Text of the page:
POACHING

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Compiled by Sunday Jomba,

A KCAU Journalism and Digital media student.

It is the illegal capturing or hunting of wild animals, usually associated with land use rights. In the beginning, poachers did it with the motive of extending land for human use. Currently, they do so for illegal reasons and personal gain. These include killing wild animals for their unique parts like ivories, tusks, skin, bones, and even teeth. With the belief that their parts are useful for medicinal purposes, many animals get killed. Some of these animals include the Rhino and Tiger, which appear to be one the most endangered species on earth. The black rhino has reduced its numbers by a 97.6% rate leaving the animal in an extinct state. The tiger gets hunted for its pelts, bones, and body organs.

Effects of Poaching

No doubt, poaching results in grave consequences for wildlife. One of the main reasons why wildlife faces risk is because of the risk of extinction. Most of these animals suffer most especially when Trade season is about to start. The great numbers of poached animals transported to a new environment undergo suffering as they experience a different life outside their natural habitat. Whereas in their natural habitat, they acquire the necessary nutrients, freely move and mate, it is difficult to say they will experience the same conditions outside it.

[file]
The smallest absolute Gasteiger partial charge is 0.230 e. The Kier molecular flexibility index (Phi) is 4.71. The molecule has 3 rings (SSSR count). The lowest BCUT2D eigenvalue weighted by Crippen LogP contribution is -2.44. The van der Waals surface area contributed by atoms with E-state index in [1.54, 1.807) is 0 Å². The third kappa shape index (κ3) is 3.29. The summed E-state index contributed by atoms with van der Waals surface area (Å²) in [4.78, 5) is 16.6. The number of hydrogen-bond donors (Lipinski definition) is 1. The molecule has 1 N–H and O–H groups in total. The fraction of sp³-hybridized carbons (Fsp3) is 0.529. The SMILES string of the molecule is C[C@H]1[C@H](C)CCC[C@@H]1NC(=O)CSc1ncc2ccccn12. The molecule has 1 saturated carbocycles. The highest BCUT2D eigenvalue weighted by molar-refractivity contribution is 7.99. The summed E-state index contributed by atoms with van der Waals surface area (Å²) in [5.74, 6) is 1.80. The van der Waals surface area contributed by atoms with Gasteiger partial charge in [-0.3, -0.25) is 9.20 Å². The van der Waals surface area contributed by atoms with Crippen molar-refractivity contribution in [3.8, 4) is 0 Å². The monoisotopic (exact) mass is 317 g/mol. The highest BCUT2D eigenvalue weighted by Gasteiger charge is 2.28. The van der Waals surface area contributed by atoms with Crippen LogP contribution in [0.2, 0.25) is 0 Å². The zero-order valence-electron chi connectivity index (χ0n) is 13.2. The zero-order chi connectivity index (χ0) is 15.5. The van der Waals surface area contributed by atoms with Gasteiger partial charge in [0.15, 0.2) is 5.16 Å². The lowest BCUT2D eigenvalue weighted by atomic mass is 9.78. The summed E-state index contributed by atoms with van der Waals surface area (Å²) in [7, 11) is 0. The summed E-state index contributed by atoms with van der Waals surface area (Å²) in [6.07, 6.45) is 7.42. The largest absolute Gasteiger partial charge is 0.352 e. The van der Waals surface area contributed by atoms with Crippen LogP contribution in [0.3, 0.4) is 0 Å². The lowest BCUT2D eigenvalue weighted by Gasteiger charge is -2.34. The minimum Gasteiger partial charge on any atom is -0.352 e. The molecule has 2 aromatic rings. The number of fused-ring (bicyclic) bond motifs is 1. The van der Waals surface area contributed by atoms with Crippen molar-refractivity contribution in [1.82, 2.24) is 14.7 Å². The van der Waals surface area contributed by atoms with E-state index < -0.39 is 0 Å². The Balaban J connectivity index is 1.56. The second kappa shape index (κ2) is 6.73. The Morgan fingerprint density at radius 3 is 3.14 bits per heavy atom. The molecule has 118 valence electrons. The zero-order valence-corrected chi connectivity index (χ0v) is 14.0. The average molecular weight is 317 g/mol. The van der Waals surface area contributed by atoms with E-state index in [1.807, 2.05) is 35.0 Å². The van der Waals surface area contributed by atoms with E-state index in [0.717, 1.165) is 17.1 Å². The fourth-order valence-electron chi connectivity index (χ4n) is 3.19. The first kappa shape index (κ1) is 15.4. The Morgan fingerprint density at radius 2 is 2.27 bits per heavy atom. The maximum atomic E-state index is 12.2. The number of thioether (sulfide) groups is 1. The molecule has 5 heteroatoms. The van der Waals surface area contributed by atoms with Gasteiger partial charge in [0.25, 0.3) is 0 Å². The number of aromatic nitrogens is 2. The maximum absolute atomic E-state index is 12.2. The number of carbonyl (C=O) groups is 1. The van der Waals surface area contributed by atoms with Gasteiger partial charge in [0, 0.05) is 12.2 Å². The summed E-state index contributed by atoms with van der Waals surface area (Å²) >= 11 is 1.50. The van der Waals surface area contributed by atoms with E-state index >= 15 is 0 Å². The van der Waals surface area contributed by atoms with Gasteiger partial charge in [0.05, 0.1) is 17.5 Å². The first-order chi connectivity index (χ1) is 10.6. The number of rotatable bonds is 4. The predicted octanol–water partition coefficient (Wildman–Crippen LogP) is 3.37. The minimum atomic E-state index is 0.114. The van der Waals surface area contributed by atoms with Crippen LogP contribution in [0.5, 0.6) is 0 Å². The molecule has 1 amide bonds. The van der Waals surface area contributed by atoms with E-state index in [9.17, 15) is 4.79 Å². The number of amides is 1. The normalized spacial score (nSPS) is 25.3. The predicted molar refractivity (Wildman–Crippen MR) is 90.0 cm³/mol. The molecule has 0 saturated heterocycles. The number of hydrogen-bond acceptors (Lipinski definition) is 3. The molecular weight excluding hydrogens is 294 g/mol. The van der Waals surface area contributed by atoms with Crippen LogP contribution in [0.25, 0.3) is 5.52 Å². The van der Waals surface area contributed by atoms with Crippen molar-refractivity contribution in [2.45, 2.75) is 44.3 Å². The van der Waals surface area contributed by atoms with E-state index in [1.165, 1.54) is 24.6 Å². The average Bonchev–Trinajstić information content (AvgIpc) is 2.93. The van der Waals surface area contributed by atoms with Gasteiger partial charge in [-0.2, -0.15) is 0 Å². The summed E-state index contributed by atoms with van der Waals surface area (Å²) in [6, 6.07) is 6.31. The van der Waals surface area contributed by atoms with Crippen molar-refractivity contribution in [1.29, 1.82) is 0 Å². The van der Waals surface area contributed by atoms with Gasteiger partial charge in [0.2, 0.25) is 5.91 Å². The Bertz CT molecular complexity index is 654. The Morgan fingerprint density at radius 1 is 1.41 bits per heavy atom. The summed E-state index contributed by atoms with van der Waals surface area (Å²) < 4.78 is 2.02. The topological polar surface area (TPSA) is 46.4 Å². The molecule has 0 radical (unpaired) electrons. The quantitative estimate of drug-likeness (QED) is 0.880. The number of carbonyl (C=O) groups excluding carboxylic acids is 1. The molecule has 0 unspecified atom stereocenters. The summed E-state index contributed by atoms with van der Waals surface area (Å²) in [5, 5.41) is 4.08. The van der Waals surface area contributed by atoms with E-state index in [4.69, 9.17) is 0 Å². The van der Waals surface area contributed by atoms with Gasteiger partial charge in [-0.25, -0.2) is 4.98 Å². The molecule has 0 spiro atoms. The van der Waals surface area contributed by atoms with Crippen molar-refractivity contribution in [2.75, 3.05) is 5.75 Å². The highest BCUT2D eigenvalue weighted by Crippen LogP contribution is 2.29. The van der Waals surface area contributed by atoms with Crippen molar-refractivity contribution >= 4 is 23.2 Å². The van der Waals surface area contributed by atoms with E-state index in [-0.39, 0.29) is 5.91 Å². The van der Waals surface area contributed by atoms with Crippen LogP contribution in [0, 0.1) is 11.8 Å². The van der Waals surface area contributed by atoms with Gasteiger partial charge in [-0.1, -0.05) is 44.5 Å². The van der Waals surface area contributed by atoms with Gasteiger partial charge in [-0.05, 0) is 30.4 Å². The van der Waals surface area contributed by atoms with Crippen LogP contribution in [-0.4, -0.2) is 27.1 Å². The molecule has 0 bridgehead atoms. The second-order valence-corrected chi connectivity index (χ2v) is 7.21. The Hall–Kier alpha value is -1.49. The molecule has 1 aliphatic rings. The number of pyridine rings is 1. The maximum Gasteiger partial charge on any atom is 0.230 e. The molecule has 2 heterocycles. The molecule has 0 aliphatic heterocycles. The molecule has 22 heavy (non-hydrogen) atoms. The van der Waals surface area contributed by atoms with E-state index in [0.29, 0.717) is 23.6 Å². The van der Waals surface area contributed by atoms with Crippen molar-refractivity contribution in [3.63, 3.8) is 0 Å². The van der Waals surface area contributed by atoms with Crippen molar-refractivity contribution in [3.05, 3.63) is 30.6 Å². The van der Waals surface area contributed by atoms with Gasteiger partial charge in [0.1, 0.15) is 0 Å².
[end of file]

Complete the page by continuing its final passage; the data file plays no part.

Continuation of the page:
In this situation, not only do wildlife suffer but also people. Between 2009 and 2016, poachers gunned down approximately 500-600 rangers in charge of protecting wildlife in Africa.

Efforts Applied to curb poaching.

Protection provision for our wildlife is key to a country’s reputation and interest since they act as a source of revenue when tourists visit the country’s national parks and touring sites to see them. Some of the efforts that can help stop poaching include:

  1. Smart collars for the endangered species
  2. Use of remote control for sampling
  3. Remote monitoring for wildlife
  4. Remote controlled video and photography
  5. Better visualization and mapping
  6. Texting elephants
  7. Use of very high tech hooks for the endangered fish
  8. Gene sequencing
  9. Eating sustainable seafood
  10. Reporting any illegal wildlife operations that might be taking place in your area, for example, smuggling of hunted animal products like ivory, fur, or even horns.

Author

Eugyne Ochieng